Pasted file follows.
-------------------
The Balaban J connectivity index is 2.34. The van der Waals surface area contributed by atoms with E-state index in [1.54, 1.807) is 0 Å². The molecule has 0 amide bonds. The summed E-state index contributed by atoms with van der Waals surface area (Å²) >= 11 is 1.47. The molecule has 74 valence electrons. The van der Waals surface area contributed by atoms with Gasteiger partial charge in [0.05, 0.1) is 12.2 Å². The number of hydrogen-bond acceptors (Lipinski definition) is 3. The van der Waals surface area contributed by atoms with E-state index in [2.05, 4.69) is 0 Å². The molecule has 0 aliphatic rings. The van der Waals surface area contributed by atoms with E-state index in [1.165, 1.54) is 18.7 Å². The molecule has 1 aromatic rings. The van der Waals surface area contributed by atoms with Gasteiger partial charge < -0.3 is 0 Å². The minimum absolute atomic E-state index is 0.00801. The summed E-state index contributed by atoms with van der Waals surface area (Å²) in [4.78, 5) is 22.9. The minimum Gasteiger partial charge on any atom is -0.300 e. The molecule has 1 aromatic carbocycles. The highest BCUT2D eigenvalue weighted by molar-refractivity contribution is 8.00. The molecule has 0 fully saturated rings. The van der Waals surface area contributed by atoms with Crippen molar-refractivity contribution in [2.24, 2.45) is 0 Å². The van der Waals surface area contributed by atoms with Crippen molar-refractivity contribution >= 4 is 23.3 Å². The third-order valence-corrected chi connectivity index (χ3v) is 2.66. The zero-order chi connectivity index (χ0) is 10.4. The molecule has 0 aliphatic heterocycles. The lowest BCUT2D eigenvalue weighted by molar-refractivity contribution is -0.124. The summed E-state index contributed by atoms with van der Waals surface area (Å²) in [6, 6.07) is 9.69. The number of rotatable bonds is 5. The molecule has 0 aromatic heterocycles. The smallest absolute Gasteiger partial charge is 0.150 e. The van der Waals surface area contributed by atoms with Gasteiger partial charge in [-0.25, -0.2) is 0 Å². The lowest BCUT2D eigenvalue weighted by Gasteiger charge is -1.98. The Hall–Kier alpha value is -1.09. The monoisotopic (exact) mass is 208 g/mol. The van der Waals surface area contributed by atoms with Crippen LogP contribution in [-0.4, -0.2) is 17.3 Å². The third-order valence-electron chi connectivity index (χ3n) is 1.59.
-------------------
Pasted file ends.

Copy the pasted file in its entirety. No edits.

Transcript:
The Balaban J connectivity index is 2.34. The van der Waals surface area contributed by atoms with E-state index in [1.54, 1.807) is 0 Å². The molecule has 0 amide bonds. The summed E-state index contributed by atoms with van der Waals surface area (Å²) >= 11 is 1.47. The molecule has 74 valence electrons. The van der Waals surface area contributed by atoms with Gasteiger partial charge in [0.05, 0.1) is 12.2 Å². The number of hydrogen-bond acceptors (Lipinski definition) is 3. The van der Waals surface area contributed by atoms with E-state index in [2.05, 4.69) is 0 Å². The molecule has 0 aliphatic rings. The van der Waals surface area contributed by atoms with E-state index in [1.165, 1.54) is 18.7 Å². The molecule has 1 aromatic rings. The van der Waals surface area contributed by atoms with Gasteiger partial charge < -0.3 is 0 Å². The minimum absolute atomic E-state index is 0.00801. The summed E-state index contributed by atoms with van der Waals surface area (Å²) in [4.78, 5) is 22.9. The minimum Gasteiger partial charge on any atom is -0.300 e. The molecule has 1 aromatic carbocycles. The highest BCUT2D eigenvalue weighted by molar-refractivity contribution is 8.00. The molecule has 0 fully saturated rings. The van der Waals surface area contributed by atoms with Crippen molar-refractivity contribution in [2.24, 2.45) is 0 Å². The van der Waals surface area contributed by atoms with Crippen molar-refractivity contribution >= 4 is 23.3 Å². The third-order valence-corrected chi connectivity index (χ3v) is 2.66. The zero-order chi connectivity index (χ0) is 10.4. The molecule has 0 aliphatic heterocycles. The lowest BCUT2D eigenvalue weighted by molar-refractivity contribution is -0.124. The summed E-state index contributed by atoms with van der Waals surface area (Å²) in [6, 6.07) is 9.69. The number of rotatable bonds is 5. The molecule has 0 aromatic heterocycles. The smallest absolute Gasteiger partial charge is 0.150 e. The van der Waals surface area contributed by atoms with Gasteiger partial charge in [-0.25, -0.2) is 0 Å². The lowest BCUT2D eigenvalue weighted by Gasteiger charge is -1.98. The Hall–Kier alpha value is -1.09. The monoisotopic (exact) mass is 208 g/mol. The van der Waals surface area contributed by atoms with Crippen LogP contribution in [-0.4, -0.2) is 17.3 Å². The third-order valence-electron chi connectivity index (χ3n) is 1.59.